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Nanay Coring photo

The success story of Socorro Cancio Ramos includes incidents of failure.

Ramos is known more as Nanay Coring, founder and general manager of National Book Store,the leading retailer of school supplies, academic and various kinds of books and everything in between.

“I think it’s everybody’s purpose to achieve more,” said the NBS matriarch.

At a very young age, Nanay Coring displayed a remarkable interest in the world of retail. At five years old, she was selling bananas, vinegar and wooden shoes to help her grandmother and mother in a wet-market stall in Sta. Cruz, Laguna.

But it wasn’t long until the family business failed. They decided to move to Manila, where she and her siblings worked while they were trying to finish school. To sustain her daily expenses in school and to contribute to the family’s meagre income, Nanay Coring worked in a candy factory, a cigarette factory, a garment factory and then as a waitress in a small restaurant.

After she finished high school in the 1940s, she began working as a salesgirl in a bookstore in Escolta, owned by her brother. After she showed exceptional selling and management skills, she was assigned to be in charge of the store.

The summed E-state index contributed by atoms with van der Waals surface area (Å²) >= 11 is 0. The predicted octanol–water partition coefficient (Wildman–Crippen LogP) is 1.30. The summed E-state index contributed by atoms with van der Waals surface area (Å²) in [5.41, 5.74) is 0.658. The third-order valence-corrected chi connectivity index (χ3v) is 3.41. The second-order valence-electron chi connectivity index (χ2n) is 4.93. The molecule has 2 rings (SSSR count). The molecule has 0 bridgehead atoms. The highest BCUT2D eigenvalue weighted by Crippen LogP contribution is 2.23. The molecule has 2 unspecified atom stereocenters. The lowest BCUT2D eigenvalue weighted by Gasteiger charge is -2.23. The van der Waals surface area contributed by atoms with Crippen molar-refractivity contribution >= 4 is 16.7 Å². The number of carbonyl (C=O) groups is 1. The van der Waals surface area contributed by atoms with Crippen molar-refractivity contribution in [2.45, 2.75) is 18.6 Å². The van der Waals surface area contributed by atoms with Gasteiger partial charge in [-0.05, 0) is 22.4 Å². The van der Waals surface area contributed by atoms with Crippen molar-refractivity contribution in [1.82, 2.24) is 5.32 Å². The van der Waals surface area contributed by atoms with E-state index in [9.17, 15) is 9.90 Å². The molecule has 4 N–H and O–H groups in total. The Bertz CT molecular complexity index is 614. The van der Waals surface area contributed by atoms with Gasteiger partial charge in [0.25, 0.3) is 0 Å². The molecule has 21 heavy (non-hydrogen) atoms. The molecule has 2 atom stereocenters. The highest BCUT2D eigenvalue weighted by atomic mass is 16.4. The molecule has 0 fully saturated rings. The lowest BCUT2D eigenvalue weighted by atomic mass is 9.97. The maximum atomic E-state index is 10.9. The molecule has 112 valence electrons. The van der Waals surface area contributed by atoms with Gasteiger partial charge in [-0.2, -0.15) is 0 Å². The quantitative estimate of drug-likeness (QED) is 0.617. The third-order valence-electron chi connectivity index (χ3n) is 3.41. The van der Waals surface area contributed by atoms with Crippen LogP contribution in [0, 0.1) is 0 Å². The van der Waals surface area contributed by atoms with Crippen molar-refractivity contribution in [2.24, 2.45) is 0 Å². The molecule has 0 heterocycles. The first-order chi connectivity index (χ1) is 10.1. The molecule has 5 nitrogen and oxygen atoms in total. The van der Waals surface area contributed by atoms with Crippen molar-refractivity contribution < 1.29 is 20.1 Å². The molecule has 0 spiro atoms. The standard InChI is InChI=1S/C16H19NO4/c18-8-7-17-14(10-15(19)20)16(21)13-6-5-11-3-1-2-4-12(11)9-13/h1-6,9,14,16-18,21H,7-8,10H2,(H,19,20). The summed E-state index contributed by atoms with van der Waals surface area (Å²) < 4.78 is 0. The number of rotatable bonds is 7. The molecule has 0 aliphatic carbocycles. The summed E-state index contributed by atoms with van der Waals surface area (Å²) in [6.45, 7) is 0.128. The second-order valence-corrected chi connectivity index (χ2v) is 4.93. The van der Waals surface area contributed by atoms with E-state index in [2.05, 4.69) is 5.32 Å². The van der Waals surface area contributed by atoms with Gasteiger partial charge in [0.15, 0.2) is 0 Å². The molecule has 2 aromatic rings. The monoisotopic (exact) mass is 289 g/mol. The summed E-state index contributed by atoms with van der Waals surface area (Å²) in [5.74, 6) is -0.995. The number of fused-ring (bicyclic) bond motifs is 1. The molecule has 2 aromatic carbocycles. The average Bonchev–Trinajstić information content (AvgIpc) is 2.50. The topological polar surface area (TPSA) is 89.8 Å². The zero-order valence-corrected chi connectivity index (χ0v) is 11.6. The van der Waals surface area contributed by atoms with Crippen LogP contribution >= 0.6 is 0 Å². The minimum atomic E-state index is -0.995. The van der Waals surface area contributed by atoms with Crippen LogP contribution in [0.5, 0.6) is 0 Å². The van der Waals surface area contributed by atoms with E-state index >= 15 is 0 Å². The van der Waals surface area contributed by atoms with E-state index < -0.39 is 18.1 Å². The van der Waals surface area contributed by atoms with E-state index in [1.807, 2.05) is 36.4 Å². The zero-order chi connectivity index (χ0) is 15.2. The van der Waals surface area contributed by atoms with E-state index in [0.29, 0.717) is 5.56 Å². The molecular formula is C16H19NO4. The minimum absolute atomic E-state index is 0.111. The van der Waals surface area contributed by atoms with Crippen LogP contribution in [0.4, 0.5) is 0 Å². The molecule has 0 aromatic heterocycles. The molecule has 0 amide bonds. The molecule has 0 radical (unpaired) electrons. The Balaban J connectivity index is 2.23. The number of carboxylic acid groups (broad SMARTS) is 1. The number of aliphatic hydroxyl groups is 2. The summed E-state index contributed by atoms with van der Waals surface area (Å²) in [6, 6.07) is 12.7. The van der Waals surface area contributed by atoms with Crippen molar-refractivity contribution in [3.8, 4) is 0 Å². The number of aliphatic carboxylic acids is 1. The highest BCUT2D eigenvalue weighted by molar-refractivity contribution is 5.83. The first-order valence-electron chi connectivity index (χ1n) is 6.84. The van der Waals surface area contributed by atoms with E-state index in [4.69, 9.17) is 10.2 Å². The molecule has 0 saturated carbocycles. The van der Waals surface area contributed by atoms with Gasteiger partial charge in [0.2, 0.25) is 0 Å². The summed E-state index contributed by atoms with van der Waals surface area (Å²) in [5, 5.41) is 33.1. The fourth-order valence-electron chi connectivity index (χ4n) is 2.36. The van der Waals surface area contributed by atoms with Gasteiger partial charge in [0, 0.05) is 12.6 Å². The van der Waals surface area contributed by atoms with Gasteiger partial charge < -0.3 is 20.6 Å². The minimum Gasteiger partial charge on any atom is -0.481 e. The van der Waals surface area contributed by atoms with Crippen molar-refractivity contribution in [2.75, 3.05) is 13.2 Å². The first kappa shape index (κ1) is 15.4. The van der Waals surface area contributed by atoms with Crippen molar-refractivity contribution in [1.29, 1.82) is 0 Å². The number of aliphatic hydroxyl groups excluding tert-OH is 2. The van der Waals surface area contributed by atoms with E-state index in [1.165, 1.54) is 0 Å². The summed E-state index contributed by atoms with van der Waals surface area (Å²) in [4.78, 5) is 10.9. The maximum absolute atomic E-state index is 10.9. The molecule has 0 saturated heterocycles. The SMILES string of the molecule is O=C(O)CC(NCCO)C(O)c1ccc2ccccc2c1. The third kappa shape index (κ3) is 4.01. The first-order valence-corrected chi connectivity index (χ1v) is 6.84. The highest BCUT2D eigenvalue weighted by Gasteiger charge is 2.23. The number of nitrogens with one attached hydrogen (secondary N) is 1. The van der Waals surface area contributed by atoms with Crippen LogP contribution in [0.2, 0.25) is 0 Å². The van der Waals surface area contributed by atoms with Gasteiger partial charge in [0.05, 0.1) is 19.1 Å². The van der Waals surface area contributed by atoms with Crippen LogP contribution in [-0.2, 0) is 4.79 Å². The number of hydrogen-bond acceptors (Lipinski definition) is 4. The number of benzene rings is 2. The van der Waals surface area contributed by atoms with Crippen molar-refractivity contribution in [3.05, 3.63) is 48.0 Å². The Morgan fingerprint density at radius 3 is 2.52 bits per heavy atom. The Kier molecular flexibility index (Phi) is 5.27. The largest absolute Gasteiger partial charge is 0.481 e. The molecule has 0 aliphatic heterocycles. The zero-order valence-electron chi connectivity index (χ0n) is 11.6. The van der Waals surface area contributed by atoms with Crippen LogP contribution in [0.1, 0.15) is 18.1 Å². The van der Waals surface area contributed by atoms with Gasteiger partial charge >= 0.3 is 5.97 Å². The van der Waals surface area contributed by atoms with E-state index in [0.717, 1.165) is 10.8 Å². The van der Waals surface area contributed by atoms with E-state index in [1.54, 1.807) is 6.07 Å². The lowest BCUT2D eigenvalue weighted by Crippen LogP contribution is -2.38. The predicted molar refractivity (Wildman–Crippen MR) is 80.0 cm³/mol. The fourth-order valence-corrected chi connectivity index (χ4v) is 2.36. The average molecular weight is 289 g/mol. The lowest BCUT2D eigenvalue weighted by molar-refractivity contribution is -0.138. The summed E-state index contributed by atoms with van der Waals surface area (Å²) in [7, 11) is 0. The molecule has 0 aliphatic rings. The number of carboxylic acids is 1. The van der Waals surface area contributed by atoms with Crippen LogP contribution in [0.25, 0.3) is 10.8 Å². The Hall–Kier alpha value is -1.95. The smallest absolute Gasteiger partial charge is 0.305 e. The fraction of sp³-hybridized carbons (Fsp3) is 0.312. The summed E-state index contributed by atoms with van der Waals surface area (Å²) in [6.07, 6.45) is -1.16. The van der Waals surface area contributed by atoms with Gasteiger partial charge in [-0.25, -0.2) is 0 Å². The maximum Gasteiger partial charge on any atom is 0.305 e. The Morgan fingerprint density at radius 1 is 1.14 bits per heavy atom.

“You must be interested in what you are doing. You must love what you do so you will continue doing it, in spite of a lot of hardship,” Nanay Coring said.

It was only after Nanay Coring married Jose Ramos, when the dream of finally establishing their own bookstore materialized. Thus began the National Book Store.

Noong una nagtindera muna ako, hindi ako marunong sa bookstore. Nagtrabaho ako sa kapatid ko na (may) bookstore. Natuto ako about the book business. Noong nag-asawa ako nagbukas ako ng National Book Store,” Nanay Coring recalled.

The business faced a lot of challenges during its early years; it was built and rebuilt three times from scratch. Most notable was during the Japanese occupation, when they were forced to stop selling majority of the books because of censorship.

Today, 70 years after the first National Book Store branch (in Escolta) was opened, the company has branches in over 125 locations in the country, plus its first overseas branch in Hong Kong.

As part of National Book Store’s continuous growth, it expanded its variety of offerings to include: a convenience-type of store named NBS, another book store named Powerbooks, publishing companies named Cacho-Hermanos printing press, Anvil Books and Capitol-Atlas Publishing, and a department store.

The achievements of Nanay Coring as an entrepreneur have been recognized by institutions like SGV & Company, which named her Entrepreneur of the Year in 2005; and Ateneo for her contribution to building literacy among Filipinos and her commitment to making education more affordable.

To inspire more entrepreneurs to continue following their dreams, Nanay Coring gave the following 12 tips on how to be successful in business and in life:

  1. Know what you want to do and believe in yourself. If you want to be a salesman, make sure you are the best salesman you could possibly be.
  2. Find out what your customers want. Ask them. Ask around. Sell them what they want.
  3. Make sure every customer feels important. Be humble and always be willing to serve them.